top of page
  • Writer's pictureDr. Pamela Cooper, MA, MBA, PhD

Why children chew on everything: Part 1 of 3


courtesy photo

Just think, how many times when working with children, they seem to always have something in their mouth or are always chewing on something. How many times have you said to the same child to ‘take that out of your mouth’ or ‘stop chewing on your pen’ or ‘spit out that gum’ and perhaps to stop chewing on paper because it is dirty or chewing the paper will make the child sick?


Chewing on an item is a physical need not an act of defiance: Children are often asked to stop biting on their pencil, to remove fingers out of the mouth, stop chewing on paper, biting their nails, chewing gum, sucking their thumb and/or digits or to remove other objects from their mouth. Some children continue to chew non-food items well past the mouthing/teething stage. For some children, chewing is a passing phase while other children will always have a need to chew continuing into adulthood. Thus, due to a psychological or physical need, some children have a written medical diagnosis or a school plan to address these needs.

School plans may include an Individualized Educational Program (IEP), an Individualize Health Plan (IHP), Intervention Referral Service Plan (I&RS), or a Section 504 Plan with chewing accommodations; much like when a child needs to carry and drink water during the school day.


STRESS / ANXIETY: The most common explanation for why some children chew is because of stress and/or anxiety. Chewing provides proprioceptive input to the jaw that is very calming and organizing. Chewing is why some children might bite their fingernails when they are nervous, pace back and forth, do deep breathing, tap their foot or suck the thumb/fingers.

Mouthing, chewing, sucking are self-soothing techniques; ways to cope with stress.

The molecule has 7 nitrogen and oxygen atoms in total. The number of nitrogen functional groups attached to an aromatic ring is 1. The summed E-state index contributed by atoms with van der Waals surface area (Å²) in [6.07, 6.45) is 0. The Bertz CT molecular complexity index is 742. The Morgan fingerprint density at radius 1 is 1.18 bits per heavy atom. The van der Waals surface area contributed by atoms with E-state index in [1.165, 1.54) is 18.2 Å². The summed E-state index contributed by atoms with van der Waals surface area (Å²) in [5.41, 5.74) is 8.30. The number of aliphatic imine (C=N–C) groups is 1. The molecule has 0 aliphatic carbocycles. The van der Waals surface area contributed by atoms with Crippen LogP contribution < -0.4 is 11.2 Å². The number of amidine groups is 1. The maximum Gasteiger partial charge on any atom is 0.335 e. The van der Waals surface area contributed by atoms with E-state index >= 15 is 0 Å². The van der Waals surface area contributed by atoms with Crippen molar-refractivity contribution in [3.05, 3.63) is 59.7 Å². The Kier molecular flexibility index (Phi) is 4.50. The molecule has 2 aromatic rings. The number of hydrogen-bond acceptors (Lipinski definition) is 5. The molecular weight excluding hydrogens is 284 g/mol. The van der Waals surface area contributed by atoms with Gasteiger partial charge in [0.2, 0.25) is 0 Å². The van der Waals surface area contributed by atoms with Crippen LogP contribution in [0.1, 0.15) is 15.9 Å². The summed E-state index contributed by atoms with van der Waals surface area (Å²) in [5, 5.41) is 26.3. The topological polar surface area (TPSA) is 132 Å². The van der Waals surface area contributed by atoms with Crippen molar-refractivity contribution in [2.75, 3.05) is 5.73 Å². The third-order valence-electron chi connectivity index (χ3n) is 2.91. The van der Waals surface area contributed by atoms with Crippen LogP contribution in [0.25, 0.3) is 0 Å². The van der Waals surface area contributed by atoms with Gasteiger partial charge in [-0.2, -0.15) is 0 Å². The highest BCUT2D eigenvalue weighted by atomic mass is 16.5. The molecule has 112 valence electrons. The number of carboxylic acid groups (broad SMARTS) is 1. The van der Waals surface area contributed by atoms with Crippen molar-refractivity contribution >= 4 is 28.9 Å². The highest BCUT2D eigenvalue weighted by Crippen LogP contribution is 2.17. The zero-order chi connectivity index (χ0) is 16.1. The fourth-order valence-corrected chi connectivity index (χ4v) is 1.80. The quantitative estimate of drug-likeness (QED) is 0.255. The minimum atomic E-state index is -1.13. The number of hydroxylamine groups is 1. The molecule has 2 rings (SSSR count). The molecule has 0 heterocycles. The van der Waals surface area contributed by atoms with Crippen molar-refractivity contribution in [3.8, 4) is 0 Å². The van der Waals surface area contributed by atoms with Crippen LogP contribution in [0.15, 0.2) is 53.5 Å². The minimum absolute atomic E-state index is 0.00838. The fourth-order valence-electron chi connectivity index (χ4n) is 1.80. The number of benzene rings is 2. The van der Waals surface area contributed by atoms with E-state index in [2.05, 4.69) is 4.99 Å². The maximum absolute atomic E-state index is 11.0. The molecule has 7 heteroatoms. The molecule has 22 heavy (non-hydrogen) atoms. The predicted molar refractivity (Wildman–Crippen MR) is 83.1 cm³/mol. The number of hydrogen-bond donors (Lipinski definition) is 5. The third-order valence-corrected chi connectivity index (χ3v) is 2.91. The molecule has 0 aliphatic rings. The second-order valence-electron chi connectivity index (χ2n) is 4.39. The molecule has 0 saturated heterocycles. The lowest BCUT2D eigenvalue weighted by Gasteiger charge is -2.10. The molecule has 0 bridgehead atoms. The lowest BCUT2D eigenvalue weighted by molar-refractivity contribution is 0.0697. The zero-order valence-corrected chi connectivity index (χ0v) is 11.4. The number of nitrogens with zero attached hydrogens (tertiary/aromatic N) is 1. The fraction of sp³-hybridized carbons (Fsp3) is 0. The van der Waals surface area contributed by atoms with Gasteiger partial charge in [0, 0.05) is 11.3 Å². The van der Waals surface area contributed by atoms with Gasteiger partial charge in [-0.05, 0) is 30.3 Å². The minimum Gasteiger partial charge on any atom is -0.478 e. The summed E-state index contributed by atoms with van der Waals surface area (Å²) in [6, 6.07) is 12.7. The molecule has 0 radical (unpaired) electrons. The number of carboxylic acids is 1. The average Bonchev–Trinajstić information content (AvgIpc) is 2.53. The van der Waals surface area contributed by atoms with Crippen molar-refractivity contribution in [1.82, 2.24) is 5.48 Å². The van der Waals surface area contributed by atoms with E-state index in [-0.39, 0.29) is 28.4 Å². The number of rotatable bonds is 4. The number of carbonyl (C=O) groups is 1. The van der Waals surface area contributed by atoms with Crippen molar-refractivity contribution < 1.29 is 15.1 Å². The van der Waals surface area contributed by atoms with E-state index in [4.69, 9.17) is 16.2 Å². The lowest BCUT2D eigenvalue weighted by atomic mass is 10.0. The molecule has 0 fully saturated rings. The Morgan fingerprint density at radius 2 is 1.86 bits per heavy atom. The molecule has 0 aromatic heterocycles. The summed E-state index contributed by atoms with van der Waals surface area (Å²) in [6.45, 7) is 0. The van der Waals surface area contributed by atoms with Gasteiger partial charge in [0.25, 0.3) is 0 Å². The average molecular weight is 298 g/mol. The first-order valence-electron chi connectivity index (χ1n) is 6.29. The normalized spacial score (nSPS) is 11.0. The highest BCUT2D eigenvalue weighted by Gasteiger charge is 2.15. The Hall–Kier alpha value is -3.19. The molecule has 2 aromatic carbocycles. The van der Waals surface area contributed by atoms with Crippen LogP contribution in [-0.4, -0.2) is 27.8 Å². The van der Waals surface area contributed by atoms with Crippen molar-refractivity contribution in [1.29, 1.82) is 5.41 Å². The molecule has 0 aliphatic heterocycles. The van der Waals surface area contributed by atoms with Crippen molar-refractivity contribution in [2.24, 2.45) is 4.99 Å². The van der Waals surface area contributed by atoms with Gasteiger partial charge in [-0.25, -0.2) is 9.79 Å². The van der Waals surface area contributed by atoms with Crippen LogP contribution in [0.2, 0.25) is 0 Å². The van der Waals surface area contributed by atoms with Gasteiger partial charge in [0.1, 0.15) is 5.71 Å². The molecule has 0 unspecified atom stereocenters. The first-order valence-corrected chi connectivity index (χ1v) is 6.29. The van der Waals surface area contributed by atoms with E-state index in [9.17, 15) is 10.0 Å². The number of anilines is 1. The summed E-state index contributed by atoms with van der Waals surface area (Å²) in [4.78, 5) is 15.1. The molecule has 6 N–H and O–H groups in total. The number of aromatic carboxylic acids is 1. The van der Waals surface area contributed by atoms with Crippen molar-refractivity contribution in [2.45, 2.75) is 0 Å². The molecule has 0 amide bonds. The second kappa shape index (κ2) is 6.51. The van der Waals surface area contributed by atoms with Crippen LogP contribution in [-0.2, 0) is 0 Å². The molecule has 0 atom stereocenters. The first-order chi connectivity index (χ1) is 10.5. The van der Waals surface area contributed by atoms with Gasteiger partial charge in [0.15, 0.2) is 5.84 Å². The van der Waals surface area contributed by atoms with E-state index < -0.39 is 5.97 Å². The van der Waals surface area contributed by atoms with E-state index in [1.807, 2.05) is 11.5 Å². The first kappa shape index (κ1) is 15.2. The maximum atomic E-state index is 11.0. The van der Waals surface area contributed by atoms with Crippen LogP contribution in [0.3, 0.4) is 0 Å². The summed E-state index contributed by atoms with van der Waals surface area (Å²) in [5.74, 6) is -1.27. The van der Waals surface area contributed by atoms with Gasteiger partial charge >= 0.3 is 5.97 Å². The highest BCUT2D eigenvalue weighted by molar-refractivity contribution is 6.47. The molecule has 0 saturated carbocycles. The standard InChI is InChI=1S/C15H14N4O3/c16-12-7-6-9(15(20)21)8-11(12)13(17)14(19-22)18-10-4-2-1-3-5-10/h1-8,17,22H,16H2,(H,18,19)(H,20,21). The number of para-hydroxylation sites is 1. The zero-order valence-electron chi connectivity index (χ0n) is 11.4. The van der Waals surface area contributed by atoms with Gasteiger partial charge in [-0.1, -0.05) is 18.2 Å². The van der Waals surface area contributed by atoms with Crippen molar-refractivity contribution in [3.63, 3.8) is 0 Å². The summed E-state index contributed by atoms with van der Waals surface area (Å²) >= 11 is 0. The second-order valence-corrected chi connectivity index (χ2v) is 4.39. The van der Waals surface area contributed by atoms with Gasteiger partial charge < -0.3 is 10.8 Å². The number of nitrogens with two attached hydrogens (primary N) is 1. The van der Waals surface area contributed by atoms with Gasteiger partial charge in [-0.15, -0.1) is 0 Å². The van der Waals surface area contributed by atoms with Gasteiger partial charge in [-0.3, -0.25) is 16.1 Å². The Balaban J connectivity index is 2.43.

The stress children experience may be everyday stress, i.e., frustration, anger, inability to perform a task, change in routine, hunger, foster care placements, group home placements, homelessness, parentized, side-effects from a medication, tired (often lately from playing games on their computer/Chromebook in place of sleeping), etc. Chewing will typically increase relative to the amount of stress and how well children deal with stress.


Chewing is an easy way for children to calm themselves because:


1. It is a known motor plan (the ability to organize the body’s actions, knowing what steps to take, and in what order to complete a particular task).


2. There is always something nearby that the child can chew on, whether it is safe or inappropriate. Example, some children are apt to chew on a piece of clothing, pencil, pen, gum, something picked up off the floor, etc.


3. Children can control what goes in their mouth.


Sensory Needs/Stimming: Chewing as a calming mechanism is especially true for children who have Autism, PTSD, Visual/Auditory Processing Disorders, AD/HD, and/or Sensory Processing Disorder (SPD). SPD is also known as sensory integration dysfunction; a condition where multisensory integration is not adequately processed to provide appropriate responses to the demands of the child’s environment.


Children with sensory issues process the world differently and oftentimes it can be very overwhelming. Lights might be brighter, sounds louder, touch can be painful, staring at them might become threatening, etc. Some children wear a hood during class to meet a sensory need. Some children put their head down within the arms to buffer light or sound and at times pull a clothing item over their mouth or ears.


Stimming is short for self-stimulation. Stimming is one way that children with sensory issues organize themselves and manage the extra sensory information bombarding their systems. Stimming is typically anything repetitive, such as flapping one’s hands, rocking back and forth, spinning things, repeating certain words, chewing, getting up to sharpen a pencil several times, etc.


Look for part 2 of this series in the June 12 Health & Fitness pages in The Gazette.


Dr. Pamela Cooper, MA, MBA, PhD. is a learning disabilities teacher-consultant in the Winslow Township Public School District, Camden County. She can be reached at drpamelacooper1@gmail.com.

Comments


bottom of page